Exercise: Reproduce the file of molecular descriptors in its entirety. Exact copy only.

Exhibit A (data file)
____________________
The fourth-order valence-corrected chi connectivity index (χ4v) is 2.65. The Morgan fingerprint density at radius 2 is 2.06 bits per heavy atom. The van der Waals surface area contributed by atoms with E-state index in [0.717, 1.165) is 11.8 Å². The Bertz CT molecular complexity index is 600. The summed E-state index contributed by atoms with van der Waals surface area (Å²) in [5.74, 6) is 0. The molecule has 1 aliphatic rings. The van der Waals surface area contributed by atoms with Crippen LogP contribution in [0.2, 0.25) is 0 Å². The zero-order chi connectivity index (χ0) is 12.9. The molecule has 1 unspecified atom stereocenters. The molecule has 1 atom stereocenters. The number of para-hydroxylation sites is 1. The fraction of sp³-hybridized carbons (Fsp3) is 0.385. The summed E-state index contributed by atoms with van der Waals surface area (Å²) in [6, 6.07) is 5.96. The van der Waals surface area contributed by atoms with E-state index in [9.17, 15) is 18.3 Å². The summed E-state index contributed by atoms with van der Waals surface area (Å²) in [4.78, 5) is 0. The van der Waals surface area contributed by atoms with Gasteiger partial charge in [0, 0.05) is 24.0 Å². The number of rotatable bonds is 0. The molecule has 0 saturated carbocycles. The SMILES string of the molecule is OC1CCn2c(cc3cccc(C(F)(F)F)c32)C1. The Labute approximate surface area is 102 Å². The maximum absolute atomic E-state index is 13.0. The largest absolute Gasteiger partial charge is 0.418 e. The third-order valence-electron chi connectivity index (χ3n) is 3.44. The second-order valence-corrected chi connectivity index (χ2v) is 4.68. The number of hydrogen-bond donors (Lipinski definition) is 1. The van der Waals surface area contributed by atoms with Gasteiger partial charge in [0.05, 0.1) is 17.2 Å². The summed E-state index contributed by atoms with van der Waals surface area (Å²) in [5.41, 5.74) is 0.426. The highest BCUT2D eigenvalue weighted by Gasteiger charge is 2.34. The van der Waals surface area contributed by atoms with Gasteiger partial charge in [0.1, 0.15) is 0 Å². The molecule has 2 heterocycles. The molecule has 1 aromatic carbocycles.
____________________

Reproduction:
The fourth-order valence-corrected chi connectivity index (χ4v) is 2.65. The Morgan fingerprint density at radius 2 is 2.06 bits per heavy atom. The van der Waals surface area contributed by atoms with E-state index in [0.717, 1.165) is 11.8 Å². The Bertz CT molecular complexity index is 600. The summed E-state index contributed by atoms with van der Waals surface area (Å²) in [5.74, 6) is 0. The molecule has 1 aliphatic rings. The van der Waals surface area contributed by atoms with Crippen LogP contribution in [0.2, 0.25) is 0 Å². The zero-order chi connectivity index (χ0) is 12.9. The molecule has 1 unspecified atom stereocenters. The molecule has 1 atom stereocenters. The number of para-hydroxylation sites is 1. The fraction of sp³-hybridized carbons (Fsp3) is 0.385. The summed E-state index contributed by atoms with van der Waals surface area (Å²) in [6, 6.07) is 5.96. The van der Waals surface area contributed by atoms with E-state index in [9.17, 15) is 18.3 Å². The summed E-state index contributed by atoms with van der Waals surface area (Å²) in [4.78, 5) is 0. The van der Waals surface area contributed by atoms with Gasteiger partial charge in [0, 0.05) is 24.0 Å². The number of rotatable bonds is 0. The molecule has 0 saturated carbocycles. The SMILES string of the molecule is OC1CCn2c(cc3cccc(C(F)(F)F)c32)C1. The Labute approximate surface area is 102 Å². The maximum absolute atomic E-state index is 13.0. The largest absolute Gasteiger partial charge is 0.418 e. The third-order valence-electron chi connectivity index (χ3n) is 3.44. The second-order valence-corrected chi connectivity index (χ2v) is 4.68. The number of hydrogen-bond donors (Lipinski definition) is 1. The van der Waals surface area contributed by atoms with Gasteiger partial charge in [0.05, 0.1) is 17.2 Å². The summed E-state index contributed by atoms with van der Waals surface area (Å²) in [5.41, 5.74) is 0.426. The highest BCUT2D eigenvalue weighted by Gasteiger charge is 2.34. The van der Waals surface area contributed by atoms with Gasteiger partial charge in [0.1, 0.15) is 0 Å². The molecule has 2 heterocycles. The molecule has 1 aromatic carbocycles.